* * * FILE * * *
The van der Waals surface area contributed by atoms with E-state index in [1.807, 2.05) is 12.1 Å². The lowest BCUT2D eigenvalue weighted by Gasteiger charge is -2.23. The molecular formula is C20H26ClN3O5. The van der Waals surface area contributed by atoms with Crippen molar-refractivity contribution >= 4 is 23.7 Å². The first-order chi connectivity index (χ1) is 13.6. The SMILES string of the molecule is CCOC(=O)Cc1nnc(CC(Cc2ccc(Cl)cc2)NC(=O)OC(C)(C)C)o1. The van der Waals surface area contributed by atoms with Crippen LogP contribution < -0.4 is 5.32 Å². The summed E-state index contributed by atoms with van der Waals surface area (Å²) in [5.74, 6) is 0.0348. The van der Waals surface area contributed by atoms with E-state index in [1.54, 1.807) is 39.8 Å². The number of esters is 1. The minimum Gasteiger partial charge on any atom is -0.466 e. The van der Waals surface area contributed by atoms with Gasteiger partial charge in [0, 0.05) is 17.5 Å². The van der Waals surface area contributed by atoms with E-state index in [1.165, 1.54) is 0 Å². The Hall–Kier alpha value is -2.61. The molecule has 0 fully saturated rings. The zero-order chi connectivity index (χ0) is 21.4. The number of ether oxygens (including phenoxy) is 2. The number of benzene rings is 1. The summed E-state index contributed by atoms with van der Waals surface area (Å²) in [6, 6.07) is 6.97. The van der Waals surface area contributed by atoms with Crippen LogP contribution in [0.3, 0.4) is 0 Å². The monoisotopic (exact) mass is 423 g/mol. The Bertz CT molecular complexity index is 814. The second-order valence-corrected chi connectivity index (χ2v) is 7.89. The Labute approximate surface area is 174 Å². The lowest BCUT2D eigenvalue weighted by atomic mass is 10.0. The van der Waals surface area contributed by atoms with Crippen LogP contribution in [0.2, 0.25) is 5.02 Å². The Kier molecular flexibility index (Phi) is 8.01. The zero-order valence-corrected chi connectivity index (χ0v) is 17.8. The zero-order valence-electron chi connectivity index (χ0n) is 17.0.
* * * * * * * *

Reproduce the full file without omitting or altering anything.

The van der Waals surface area contributed by atoms with E-state index in [1.807, 2.05) is 12.1 Å². The lowest BCUT2D eigenvalue weighted by Gasteiger charge is -2.23. The molecular formula is C20H26ClN3O5. The van der Waals surface area contributed by atoms with Crippen molar-refractivity contribution >= 4 is 23.7 Å². The first-order chi connectivity index (χ1) is 13.6. The SMILES string of the molecule is CCOC(=O)Cc1nnc(CC(Cc2ccc(Cl)cc2)NC(=O)OC(C)(C)C)o1. The van der Waals surface area contributed by atoms with Crippen LogP contribution < -0.4 is 5.32 Å². The summed E-state index contributed by atoms with van der Waals surface area (Å²) in [5.74, 6) is 0.0348. The van der Waals surface area contributed by atoms with E-state index in [1.54, 1.807) is 39.8 Å². The number of esters is 1. The minimum Gasteiger partial charge on any atom is -0.466 e. The van der Waals surface area contributed by atoms with Gasteiger partial charge in [0, 0.05) is 17.5 Å². The van der Waals surface area contributed by atoms with E-state index in [1.165, 1.54) is 0 Å². The Hall–Kier alpha value is -2.61. The molecule has 0 fully saturated rings. The zero-order chi connectivity index (χ0) is 21.4. The number of ether oxygens (including phenoxy) is 2. The number of benzene rings is 1. The summed E-state index contributed by atoms with van der Waals surface area (Å²) in [6, 6.07) is 6.97. The van der Waals surface area contributed by atoms with Crippen LogP contribution in [0.3, 0.4) is 0 Å². The monoisotopic (exact) mass is 423 g/mol. The Bertz CT molecular complexity index is 814. The second-order valence-corrected chi connectivity index (χ2v) is 7.89. The Labute approximate surface area is 174 Å². The lowest BCUT2D eigenvalue weighted by atomic mass is 10.0. The van der Waals surface area contributed by atoms with Crippen LogP contribution in [0.2, 0.25) is 5.02 Å². The Kier molecular flexibility index (Phi) is 8.01. The zero-order valence-corrected chi connectivity index (χ0v) is 17.8. The zero-order valence-electron chi connectivity index (χ0n) is 17.0.